What Are Pet Microchips and How Do They Work?

Pet microchips help lost pets get homeIt sounds like something out of a science fiction movie, but pet microchips have been around for more than two decades. Statistics show that dogs and cats with chips are reunited with their owners 52% and 38% of the time, respectively. The likelihood of an animal going home that is not microchipped is much, much smaller. Because the Pet Experts believe in the power of pet microchips, we offer them for free at your pet’s first wellness exam.

Not a Replacement

Pet microchips are never a replacement for collars and tags. Rather, they act as a supplemental insurance against permanent separation.

The Skinny

Encased in biocompatible glass or polymer, pet microchips are about the size of a grain of rice and simply comprised of a capacitor, antenna, and connecting wire. They do not contain a battery and do not use GPS to show location. Continue…

The Very Real Threat of Coyotes to Your Pet

If you’ve seen a coyote recently, you are not alone. These highly adaptable animals are becoming more common in and around developed areas, due in large part to the sheer variety of possible shelters and abundant refuse to eat.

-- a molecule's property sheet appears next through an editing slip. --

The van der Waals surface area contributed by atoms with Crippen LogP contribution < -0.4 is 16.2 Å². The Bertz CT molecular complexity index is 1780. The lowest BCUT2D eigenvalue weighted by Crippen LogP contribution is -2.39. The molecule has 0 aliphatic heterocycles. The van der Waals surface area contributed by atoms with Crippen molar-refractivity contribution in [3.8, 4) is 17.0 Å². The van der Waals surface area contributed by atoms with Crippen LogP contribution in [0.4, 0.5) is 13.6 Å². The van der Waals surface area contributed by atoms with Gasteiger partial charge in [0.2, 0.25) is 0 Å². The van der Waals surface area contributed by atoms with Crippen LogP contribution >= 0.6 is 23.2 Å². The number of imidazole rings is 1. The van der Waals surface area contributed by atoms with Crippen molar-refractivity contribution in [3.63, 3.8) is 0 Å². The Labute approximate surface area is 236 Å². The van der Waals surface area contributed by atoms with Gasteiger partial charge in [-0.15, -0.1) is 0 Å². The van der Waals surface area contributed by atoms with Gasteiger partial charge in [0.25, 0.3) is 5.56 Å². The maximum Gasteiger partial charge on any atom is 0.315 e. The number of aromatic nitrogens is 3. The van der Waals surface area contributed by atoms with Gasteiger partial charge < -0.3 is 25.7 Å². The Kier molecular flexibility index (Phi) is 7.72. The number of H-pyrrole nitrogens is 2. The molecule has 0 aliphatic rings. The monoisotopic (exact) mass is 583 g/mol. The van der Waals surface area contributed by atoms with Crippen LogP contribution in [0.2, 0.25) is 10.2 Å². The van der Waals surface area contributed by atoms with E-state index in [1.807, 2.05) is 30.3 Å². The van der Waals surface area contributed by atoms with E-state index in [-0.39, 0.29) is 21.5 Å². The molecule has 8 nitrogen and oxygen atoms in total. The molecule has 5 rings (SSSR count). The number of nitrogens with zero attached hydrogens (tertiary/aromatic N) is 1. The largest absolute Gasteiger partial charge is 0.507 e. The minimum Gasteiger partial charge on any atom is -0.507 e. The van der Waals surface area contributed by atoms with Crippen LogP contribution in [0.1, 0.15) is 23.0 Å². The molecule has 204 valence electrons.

Coyotes have certainly earned their place on the food chain (and continue to be important contributors to the ecological community), but the threat of coyotes to your pet is sizable. In an effort to protect your pet from a dangerous attack or altercation, The Pet Experts at Wheaton Animal Hospital offer the following tips.

In Check

Coyotes are enormously helpful in keeping the rodent population down, but they’re easily lured away from their territories by the smell of food. Their proximity to our front doors and backyards can alternate between surprising and unsettling, but the bottom line is that safety measures should always be observed and carried out.

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